The “work smarter, not harder” mantra has a lot of good advice in it; why spend more time on mundane tasks when you can create a more efficient way to do it faster, with less work? Unfortunately, there’s a few downsides to this mindset; specifically, a big ego overload of feeling smarter than the rest of the “working harder” coworkers around you. This classic Book of Hook post outlines the productivity pitfalls of this kind of thinking:
Your Attitude Writing Checks Your Work Ethic Can’t Cash: An overinflated sense of your own abilities creates a constant state of production deficit, because you assume that you can make it up with a burst of brilliance and/or crunch.But there is no countering surplus to offset the deficit. The only way surpluses show up is when you finish a (presumably) hard task much faster than you anticipated. But instead of banking the surplus (i.e. moving on immediately to your next task), you spend it relaxing and screwing off because, whew, you just earned a small vacation by busting shit out in an hour that you thought would take all day…
Trap of the Easy Task: And yeah, it’s often all good, but when operating at a slight deficit things can go pear shaped quickly when you accidentally spring the trap of the easy task… In other words, an easy task like this is so easy that it’s a constant time cost for everyone irrespective of ability, so there’s no opportunity nor need for crazy overestimation since what could possibly go wrong?… It’s like having a perfect monetary budget that assumes no crazy “one time” only bills, except life is full of crazy one time only bills and the only way you can keep those under control is by giving yourself a budgetary capacitor to dampen the fluctuations… But if you had banked your surplus hours before and/or worked at closer to your theoretical peak effectiveness then this type of thing would get absorbed in the wash…
Identity Recalibration Crisis: Which leads to a potential identity recalibration crisis upon landing at a company with high performers that work hard and smart. And that will happen if you’re good. Now you’re no longer at the top of the curve. In fact, shit, you’re in the middle or bottom of the curve, a situation your brain probably never considered as an option.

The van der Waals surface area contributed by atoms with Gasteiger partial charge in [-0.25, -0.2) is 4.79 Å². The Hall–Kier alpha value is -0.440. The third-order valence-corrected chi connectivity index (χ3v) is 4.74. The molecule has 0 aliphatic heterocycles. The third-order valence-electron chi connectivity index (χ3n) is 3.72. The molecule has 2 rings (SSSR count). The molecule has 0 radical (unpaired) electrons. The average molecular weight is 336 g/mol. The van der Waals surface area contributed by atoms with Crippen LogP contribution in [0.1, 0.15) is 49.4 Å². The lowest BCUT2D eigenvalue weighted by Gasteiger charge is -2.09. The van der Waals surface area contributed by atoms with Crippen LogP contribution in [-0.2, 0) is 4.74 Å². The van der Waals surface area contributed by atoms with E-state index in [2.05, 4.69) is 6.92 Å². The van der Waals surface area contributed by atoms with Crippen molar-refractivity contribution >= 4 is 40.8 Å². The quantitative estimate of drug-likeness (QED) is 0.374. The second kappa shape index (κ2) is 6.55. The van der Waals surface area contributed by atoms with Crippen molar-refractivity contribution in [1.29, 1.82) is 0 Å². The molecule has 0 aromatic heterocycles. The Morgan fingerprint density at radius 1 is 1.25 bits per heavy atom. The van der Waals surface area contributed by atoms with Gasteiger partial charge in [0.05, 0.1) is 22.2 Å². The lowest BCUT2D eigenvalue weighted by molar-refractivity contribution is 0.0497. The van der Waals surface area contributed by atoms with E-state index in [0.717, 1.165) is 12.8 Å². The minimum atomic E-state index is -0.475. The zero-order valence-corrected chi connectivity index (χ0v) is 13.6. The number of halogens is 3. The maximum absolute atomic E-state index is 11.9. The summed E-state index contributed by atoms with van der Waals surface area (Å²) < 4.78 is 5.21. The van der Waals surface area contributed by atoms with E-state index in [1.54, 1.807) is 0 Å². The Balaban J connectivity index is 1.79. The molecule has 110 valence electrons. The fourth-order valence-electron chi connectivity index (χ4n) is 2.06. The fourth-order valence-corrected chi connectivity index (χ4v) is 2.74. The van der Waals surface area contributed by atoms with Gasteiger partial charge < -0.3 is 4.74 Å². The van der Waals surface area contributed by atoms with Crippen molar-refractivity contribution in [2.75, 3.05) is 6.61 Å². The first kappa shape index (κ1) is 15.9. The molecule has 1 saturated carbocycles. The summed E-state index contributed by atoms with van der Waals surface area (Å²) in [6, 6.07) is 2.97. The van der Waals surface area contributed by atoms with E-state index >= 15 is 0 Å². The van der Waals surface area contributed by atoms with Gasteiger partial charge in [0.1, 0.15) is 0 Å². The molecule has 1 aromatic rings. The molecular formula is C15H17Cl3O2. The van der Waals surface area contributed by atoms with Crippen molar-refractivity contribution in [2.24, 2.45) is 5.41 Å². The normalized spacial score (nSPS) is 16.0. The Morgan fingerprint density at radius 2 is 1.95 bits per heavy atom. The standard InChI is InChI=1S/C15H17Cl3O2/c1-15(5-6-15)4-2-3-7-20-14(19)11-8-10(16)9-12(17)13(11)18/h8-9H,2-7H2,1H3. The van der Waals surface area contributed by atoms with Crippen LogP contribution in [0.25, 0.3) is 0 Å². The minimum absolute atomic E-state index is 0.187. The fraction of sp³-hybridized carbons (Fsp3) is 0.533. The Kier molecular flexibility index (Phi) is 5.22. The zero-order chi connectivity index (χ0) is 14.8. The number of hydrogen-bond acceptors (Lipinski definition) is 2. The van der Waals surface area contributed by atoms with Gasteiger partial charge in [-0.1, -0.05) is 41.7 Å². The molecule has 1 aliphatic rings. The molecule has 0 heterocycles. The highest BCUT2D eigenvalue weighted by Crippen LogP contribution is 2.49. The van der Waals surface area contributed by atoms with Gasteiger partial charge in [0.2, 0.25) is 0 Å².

To fix these kinds of pitfalls, what you really need to do is kill the underachiever inside you. A few of our favorite ways to turn that sinking ship around are:
1. Never say “I’ll finish it up tomorrow” or “I’ll make up for it by coming in early/staying late/working the weekend”. This is an easy trap to get into, where you keep incurring time debt until at some point you realize you’re now three weeks behind on a task that should have taken two days.
2. Do not over-promise to make up for poor productivity. There’s a tendency when we’re falling behind to try to overcompensate with future promises. ”When I’m done, it’ll be AWESOME” or “I know I’m late, but I’m positive I’ll be done by Monday”. By doing those things we just build more debt we can’t pay off, and that will eventually lead to a catastrophic melt down when the super final absolutely last deadline date shows up.
Read all eight ways to fix your productivity here.
Related Reading: Get Over Yourself: How Your Ego Sabotages Your Creativity
Zen Habits’ Leo Babauta has a great recommendation for those times when you’re wallowing in self-doubt, consumed by stress over your work and paralyzed into inaction. Just start doing something:
[J]ust pick something to work on. Write something, draw something, program something, animate something, sew something. It doesn’t matter. Anything that your heart is drawn to.
Set an intention for this activity: I’m doing this out of compassion for others, out of love for myself, to meet my commitment to so and so.
Now get started: begin actually doing it. Don’t worry about whether you’ll do it for 10 minutes or an hour. Don’t worry about how good you’ll be at it, or what people will think of it, or whether you’ll succeed or not. Those are not relevant to the task.